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Graffiti Eradication Campaign: Students Do Their Part to Clean Up the City

Roly Muzzatti, Academic Superintendent of Education for the Sudbury Catholic District School Board congratulates students on their participation in the launch of City of Greater Sudbury’s Graffiti Eradication Day. Elementary and secondary students from three school boards joined with the Sudbury Police Service's Community Response Unit and Crime Prevention Unit in tackling the growing problem of graffiti in the Sudbury community. Armed with paint, brushes, cleaners, paint scrapers, etc. students set about the task of removing the unsightly graffiti from downtown streets and buildings.

October 23, 2006 - "Graffiti has long been thought of as a sign of urban decay. This leads to a societal belief that if an area is not properly maintained then no one cares about it," says Sgt. Heinz Kuck, from the Toronto Police Service. There are a number of psycho-social consequences linked to graffiti such as decreased respect for authority, citizen fear and diminished use of public and private places.

The "Broken Window" theory describes how "the image of broken windows may cause a neighbourhood to spiral into decay if no one attends faithfully to its maintenance. If a factory or office window is broken, the passerby observing it will conclude that no one cares or no one is in charge. In time, a few will begin throwing rocks to break more windows. Soon all the windows will be broken and now the passer-by will think that not only is no one in charge of the building, no one is in charge of the street on which it faces. Only the young, the criminal, or the foolhardy have any business on an unprotected avenue and so more and more citizens will abandon the street to those they assume prowl it."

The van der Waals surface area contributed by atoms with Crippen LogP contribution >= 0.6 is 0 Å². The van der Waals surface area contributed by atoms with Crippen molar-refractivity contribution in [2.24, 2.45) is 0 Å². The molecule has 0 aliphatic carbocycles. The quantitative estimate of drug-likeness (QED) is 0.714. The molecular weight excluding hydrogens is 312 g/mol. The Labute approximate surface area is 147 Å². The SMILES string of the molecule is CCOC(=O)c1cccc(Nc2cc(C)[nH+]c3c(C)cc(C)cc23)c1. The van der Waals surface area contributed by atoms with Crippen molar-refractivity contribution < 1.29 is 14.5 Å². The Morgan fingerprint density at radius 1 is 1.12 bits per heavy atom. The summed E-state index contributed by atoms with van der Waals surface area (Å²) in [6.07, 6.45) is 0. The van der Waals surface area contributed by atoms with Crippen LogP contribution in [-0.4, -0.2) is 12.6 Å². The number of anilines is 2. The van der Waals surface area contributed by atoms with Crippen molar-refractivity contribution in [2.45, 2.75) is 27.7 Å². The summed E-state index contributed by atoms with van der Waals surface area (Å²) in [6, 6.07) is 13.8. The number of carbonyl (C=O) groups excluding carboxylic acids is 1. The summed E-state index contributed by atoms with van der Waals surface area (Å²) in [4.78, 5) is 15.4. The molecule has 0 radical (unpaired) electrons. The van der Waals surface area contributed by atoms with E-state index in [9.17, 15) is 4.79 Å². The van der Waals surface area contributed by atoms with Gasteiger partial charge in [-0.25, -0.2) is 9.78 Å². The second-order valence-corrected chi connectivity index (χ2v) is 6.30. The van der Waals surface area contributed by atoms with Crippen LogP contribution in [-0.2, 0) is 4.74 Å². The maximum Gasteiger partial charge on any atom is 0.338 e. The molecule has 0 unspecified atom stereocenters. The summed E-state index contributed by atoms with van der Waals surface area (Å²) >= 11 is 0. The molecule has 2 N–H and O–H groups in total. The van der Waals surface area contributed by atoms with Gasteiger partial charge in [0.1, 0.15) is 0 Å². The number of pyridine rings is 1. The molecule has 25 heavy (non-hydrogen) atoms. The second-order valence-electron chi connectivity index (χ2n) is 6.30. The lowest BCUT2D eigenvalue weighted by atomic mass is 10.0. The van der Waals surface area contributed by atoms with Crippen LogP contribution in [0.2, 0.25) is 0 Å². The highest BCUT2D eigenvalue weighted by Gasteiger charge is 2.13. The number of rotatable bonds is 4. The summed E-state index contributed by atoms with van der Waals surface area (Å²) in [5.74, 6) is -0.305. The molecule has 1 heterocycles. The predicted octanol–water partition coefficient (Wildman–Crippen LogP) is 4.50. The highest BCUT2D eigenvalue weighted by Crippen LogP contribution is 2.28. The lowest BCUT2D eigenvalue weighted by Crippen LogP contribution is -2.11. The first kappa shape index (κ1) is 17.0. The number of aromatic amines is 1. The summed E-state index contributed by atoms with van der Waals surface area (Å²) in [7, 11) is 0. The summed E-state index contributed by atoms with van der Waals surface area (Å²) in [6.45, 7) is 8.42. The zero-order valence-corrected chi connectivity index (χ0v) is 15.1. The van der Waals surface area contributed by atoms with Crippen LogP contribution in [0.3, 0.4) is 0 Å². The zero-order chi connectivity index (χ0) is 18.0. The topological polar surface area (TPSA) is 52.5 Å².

With this in mind, students from three of the City of Greater Sudbury’s School Board’s in conjunction with the Greater Sudbury Police Service launched a widespread education blitz on Monday, followed by a massive graffiti clean up of the city. In addition, the Sudbury Police Service's Community Response Unit and Crime Prevention Unit have been working with various teaching professionals to incorporate a 'Graffiti Hurts' and the 'Adopt a Block' Program into the schools’ existing curriculum.

The Adopt a Block program will allow the students to become agents of change in the Sudbury community. Through this program each school will be able to "adopt" a section of the city and under the supervision of their teachers, keep the area graffiti free by painting over existing graffiti and maintaining a graffiti free environment in and around their respective schools. This week’s launch of the "Graffiti Eradication" program is the first in a series of steps that will involve students throughout the community to keep the city beautiful and to nurture a strong partnership between the school and the community.



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